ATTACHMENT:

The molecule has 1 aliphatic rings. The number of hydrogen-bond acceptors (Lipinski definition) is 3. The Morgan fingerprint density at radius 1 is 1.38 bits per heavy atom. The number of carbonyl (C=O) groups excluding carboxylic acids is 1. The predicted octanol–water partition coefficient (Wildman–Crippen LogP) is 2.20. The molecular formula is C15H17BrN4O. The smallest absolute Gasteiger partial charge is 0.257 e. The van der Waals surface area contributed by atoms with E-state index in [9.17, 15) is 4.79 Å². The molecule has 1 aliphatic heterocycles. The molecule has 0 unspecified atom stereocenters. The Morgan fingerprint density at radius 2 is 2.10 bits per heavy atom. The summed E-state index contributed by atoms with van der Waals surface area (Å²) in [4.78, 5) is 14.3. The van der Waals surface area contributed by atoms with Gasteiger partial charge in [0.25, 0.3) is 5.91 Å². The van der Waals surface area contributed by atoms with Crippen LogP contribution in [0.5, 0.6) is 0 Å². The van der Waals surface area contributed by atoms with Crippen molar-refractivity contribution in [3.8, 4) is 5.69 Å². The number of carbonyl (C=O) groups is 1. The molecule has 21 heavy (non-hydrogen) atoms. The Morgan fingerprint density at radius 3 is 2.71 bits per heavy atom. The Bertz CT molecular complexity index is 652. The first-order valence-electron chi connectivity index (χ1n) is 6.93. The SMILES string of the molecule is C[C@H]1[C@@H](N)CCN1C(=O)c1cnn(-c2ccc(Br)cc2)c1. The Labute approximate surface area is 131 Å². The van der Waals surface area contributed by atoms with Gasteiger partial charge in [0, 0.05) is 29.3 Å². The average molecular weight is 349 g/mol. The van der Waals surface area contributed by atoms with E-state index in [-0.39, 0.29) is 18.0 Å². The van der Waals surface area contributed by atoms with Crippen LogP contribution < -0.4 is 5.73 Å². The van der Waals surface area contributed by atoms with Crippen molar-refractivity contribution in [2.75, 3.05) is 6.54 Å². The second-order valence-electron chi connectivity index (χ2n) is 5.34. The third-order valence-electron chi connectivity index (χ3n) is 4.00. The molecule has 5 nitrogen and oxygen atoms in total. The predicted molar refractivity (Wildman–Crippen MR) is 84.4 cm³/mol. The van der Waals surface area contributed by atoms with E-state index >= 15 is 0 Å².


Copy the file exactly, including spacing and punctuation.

The molecule has 1 aliphatic rings. The number of hydrogen-bond acceptors (Lipinski definition) is 3. The Morgan fingerprint density at radius 1 is 1.38 bits per heavy atom. The number of carbonyl (C=O) groups excluding carboxylic acids is 1. The predicted octanol–water partition coefficient (Wildman–Crippen LogP) is 2.20. The molecular formula is C15H17BrN4O. The smallest absolute Gasteiger partial charge is 0.257 e. The van der Waals surface area contributed by atoms with E-state index in [9.17, 15) is 4.79 Å². The molecule has 1 aliphatic heterocycles. The molecule has 0 unspecified atom stereocenters. The Morgan fingerprint density at radius 2 is 2.10 bits per heavy atom. The summed E-state index contributed by atoms with van der Waals surface area (Å²) in [4.78, 5) is 14.3. The van der Waals surface area contributed by atoms with Gasteiger partial charge in [0.25, 0.3) is 5.91 Å². The van der Waals surface area contributed by atoms with Crippen LogP contribution in [0.5, 0.6) is 0 Å². The van der Waals surface area contributed by atoms with Crippen molar-refractivity contribution in [3.8, 4) is 5.69 Å². The number of carbonyl (C=O) groups is 1. The molecule has 21 heavy (non-hydrogen) atoms. The Morgan fingerprint density at radius 3 is 2.71 bits per heavy atom. The Bertz CT molecular complexity index is 652. The first-order valence-electron chi connectivity index (χ1n) is 6.93. The SMILES string of the molecule is C[C@H]1[C@@H](N)CCN1C(=O)c1cnn(-c2ccc(Br)cc2)c1. The Labute approximate surface area is 131 Å². The van der Waals surface area contributed by atoms with Gasteiger partial charge in [0, 0.05) is 29.3 Å². The average molecular weight is 349 g/mol. The van der Waals surface area contributed by atoms with E-state index in [-0.39, 0.29) is 18.0 Å². The van der Waals surface area contributed by atoms with Crippen LogP contribution < -0.4 is 5.73 Å². The van der Waals surface area contributed by atoms with Crippen molar-refractivity contribution in [2.75, 3.05) is 6.54 Å². The second-order valence-electron chi connectivity index (χ2n) is 5.34. The third-order valence-electron chi connectivity index (χ3n) is 4.00. The molecule has 5 nitrogen and oxygen atoms in total. The predicted molar refractivity (Wildman–Crippen MR) is 84.4 cm³/mol. The van der Waals surface area contributed by atoms with E-state index >= 15 is 0 Å².